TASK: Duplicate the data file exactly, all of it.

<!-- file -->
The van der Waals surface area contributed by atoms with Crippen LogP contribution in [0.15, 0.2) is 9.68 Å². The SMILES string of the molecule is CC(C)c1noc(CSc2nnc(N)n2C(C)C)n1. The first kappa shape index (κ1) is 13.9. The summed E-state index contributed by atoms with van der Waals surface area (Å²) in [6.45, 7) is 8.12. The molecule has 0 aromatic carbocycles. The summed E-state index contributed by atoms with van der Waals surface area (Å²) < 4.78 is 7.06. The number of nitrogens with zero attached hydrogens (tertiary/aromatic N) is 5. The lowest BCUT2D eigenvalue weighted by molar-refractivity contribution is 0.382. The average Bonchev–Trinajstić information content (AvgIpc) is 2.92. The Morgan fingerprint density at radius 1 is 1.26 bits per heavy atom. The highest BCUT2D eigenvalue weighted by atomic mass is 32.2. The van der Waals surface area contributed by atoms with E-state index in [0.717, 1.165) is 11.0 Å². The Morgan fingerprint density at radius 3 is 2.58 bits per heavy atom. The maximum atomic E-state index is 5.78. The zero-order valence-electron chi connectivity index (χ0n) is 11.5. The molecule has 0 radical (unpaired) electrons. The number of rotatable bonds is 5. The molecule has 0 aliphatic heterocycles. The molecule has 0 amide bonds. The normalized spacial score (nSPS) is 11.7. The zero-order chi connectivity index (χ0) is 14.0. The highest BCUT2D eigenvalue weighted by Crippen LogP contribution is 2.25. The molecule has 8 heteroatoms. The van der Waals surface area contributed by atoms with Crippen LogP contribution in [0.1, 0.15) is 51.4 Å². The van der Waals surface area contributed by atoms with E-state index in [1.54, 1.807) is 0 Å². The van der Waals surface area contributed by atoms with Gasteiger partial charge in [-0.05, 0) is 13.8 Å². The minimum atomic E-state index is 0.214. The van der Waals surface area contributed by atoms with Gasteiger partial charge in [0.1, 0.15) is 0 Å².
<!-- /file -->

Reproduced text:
The van der Waals surface area contributed by atoms with Crippen LogP contribution in [0.15, 0.2) is 9.68 Å². The SMILES string of the molecule is CC(C)c1noc(CSc2nnc(N)n2C(C)C)n1. The first kappa shape index (κ1) is 13.9. The summed E-state index contributed by atoms with van der Waals surface area (Å²) in [6.45, 7) is 8.12. The molecule has 0 aromatic carbocycles. The summed E-state index contributed by atoms with van der Waals surface area (Å²) < 4.78 is 7.06. The number of nitrogens with zero attached hydrogens (tertiary/aromatic N) is 5. The lowest BCUT2D eigenvalue weighted by molar-refractivity contribution is 0.382. The average Bonchev–Trinajstić information content (AvgIpc) is 2.92. The Morgan fingerprint density at radius 1 is 1.26 bits per heavy atom. The highest BCUT2D eigenvalue weighted by atomic mass is 32.2. The van der Waals surface area contributed by atoms with E-state index in [0.717, 1.165) is 11.0 Å². The Morgan fingerprint density at radius 3 is 2.58 bits per heavy atom. The maximum atomic E-state index is 5.78. The zero-order valence-electron chi connectivity index (χ0n) is 11.5. The molecule has 0 radical (unpaired) electrons. The number of rotatable bonds is 5. The molecule has 0 aliphatic heterocycles. The molecule has 0 amide bonds. The normalized spacial score (nSPS) is 11.7. The zero-order chi connectivity index (χ0) is 14.0. The highest BCUT2D eigenvalue weighted by Crippen LogP contribution is 2.25. The molecule has 8 heteroatoms. The van der Waals surface area contributed by atoms with Crippen LogP contribution in [0.1, 0.15) is 51.4 Å². The van der Waals surface area contributed by atoms with E-state index in [1.54, 1.807) is 0 Å². The van der Waals surface area contributed by atoms with Gasteiger partial charge in [-0.05, 0) is 13.8 Å². The minimum atomic E-state index is 0.214. The van der Waals surface area contributed by atoms with Gasteiger partial charge in [0.1, 0.15) is 0 Å².